EU tax changes aimed at Hungary, says Finance Ministry

A proposal by the European Parliament to cap VAT at 25 percent is aimed at slashing tax revenues of the Hungarian budget, Deputy Finance Minister András Tállai said in an interview with Magyar Idők.

Tállai said the proposed changes would cause losses of hundreds of billions of forints to the state budget and were only aimed at destroying the competitive advantage Hungary has built up in recent years compared to fellow member states.

One of the proposed tax changes recently approved by the European Parliament include setting an upper limit of 25 percent on value-added taxes in the European Union. Hungarian Socialist MEP Tibor Szanyi was among those who drafted the proposal.

Currently Hungary is the only EU country with a VAT exceeding 25 percent (it stands at 27 percent), with some Scandinavian countries at 25 percent and all other member states below that threshold.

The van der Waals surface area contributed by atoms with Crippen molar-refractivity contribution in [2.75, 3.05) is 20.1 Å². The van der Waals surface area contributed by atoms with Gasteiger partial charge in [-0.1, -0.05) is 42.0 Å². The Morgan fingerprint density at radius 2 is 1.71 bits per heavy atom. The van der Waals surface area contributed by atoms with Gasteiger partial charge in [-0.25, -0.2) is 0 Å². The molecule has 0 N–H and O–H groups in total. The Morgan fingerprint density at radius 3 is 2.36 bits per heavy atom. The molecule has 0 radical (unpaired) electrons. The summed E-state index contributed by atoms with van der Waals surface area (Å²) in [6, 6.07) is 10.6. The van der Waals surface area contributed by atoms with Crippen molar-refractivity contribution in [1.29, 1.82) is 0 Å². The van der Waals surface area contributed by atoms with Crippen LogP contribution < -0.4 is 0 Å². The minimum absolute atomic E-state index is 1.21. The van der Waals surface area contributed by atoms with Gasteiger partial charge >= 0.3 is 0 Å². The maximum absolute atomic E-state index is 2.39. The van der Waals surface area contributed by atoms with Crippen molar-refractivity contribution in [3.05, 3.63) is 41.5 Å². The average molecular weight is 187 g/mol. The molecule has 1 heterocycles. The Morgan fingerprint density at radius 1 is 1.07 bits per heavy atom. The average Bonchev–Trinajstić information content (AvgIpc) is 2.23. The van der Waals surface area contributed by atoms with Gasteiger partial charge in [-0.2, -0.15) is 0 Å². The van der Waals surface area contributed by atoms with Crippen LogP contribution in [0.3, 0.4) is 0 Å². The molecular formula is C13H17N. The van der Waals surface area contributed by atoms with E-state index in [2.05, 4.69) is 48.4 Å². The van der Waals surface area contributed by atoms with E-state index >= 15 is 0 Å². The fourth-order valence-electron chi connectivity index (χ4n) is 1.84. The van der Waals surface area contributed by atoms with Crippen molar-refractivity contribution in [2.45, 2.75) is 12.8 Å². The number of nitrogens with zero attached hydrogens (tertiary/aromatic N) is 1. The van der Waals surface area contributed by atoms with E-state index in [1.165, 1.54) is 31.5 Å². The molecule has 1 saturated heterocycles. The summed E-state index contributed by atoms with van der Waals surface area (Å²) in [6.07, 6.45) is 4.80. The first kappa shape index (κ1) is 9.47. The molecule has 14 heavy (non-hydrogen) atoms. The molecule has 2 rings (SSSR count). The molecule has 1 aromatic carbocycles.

"It is very difficult to get used to the fact that Hungarian liberal MEPs keep serving other countries' interests, always at the detriment of Hungarian society," Tállai said

He added that the Hungarian taxation system was aimed at creating a competitive economy and increasing the budget for family subsidies, results the EU frowns upon.

"Some players in the EU frown upon tax reductions in Central and Eastern Europe - including those implemented in Hungary - and are determined to create a level field of taxation, thereby reducing the manoeuvring room of smaller emerging nations."

Tállai said Hungary has the lowest corporate tax rate in the European Union, the third lowest personal income tax and there are ongoing reductions for other taxes on employers as well. Brussels seems intent on increasing income taxes and do away with tax benefits after children. He said a 25 percent cap on VAT does not have any demonstrable economic reason and is solely geared towards eliminating the competitive advantage of Hungary.

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